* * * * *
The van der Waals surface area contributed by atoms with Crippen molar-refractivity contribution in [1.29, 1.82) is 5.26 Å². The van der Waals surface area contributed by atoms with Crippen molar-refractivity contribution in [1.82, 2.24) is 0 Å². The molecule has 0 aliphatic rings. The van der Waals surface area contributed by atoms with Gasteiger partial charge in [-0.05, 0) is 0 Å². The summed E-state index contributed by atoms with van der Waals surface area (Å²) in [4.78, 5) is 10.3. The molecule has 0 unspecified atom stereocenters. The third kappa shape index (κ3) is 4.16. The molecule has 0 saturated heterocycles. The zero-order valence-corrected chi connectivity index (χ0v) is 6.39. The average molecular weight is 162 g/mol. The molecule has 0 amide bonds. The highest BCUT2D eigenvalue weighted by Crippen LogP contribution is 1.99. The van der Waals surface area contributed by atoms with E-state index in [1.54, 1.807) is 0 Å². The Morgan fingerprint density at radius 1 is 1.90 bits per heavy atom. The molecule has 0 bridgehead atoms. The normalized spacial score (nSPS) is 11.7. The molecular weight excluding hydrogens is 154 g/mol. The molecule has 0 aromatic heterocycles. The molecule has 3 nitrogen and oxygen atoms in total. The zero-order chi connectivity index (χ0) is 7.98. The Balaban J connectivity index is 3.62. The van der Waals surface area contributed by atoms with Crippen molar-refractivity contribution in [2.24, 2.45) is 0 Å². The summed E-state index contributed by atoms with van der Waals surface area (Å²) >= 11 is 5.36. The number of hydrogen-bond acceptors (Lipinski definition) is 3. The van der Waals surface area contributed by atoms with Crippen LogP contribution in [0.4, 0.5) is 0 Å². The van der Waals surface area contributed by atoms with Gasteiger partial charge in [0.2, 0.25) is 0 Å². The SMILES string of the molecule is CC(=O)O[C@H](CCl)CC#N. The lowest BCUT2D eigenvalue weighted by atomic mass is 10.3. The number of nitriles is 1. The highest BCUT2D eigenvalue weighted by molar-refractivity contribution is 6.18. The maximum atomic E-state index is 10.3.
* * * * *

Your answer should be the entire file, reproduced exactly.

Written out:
The van der Waals surface area contributed by atoms with Crippen molar-refractivity contribution in [1.29, 1.82) is 5.26 Å². The van der Waals surface area contributed by atoms with Crippen molar-refractivity contribution in [1.82, 2.24) is 0 Å². The molecule has 0 aliphatic rings. The van der Waals surface area contributed by atoms with Gasteiger partial charge in [-0.05, 0) is 0 Å². The summed E-state index contributed by atoms with van der Waals surface area (Å²) in [4.78, 5) is 10.3. The molecule has 0 unspecified atom stereocenters. The third kappa shape index (κ3) is 4.16. The molecule has 0 saturated heterocycles. The zero-order valence-corrected chi connectivity index (χ0v) is 6.39. The average molecular weight is 162 g/mol. The molecule has 0 amide bonds. The highest BCUT2D eigenvalue weighted by Crippen LogP contribution is 1.99. The van der Waals surface area contributed by atoms with E-state index in [1.54, 1.807) is 0 Å². The Morgan fingerprint density at radius 1 is 1.90 bits per heavy atom. The molecule has 0 bridgehead atoms. The normalized spacial score (nSPS) is 11.7. The molecular weight excluding hydrogens is 154 g/mol. The molecule has 0 aromatic heterocycles. The molecule has 3 nitrogen and oxygen atoms in total. The zero-order chi connectivity index (χ0) is 7.98. The Balaban J connectivity index is 3.62. The van der Waals surface area contributed by atoms with Crippen molar-refractivity contribution in [2.24, 2.45) is 0 Å². The summed E-state index contributed by atoms with van der Waals surface area (Å²) >= 11 is 5.36. The number of hydrogen-bond acceptors (Lipinski definition) is 3. The van der Waals surface area contributed by atoms with Crippen LogP contribution in [0.4, 0.5) is 0 Å². The van der Waals surface area contributed by atoms with Gasteiger partial charge in [0.2, 0.25) is 0 Å². The SMILES string of the molecule is CC(=O)O[C@H](CCl)CC#N. The lowest BCUT2D eigenvalue weighted by atomic mass is 10.3. The number of nitriles is 1. The highest BCUT2D eigenvalue weighted by molar-refractivity contribution is 6.18. The maximum atomic E-state index is 10.3.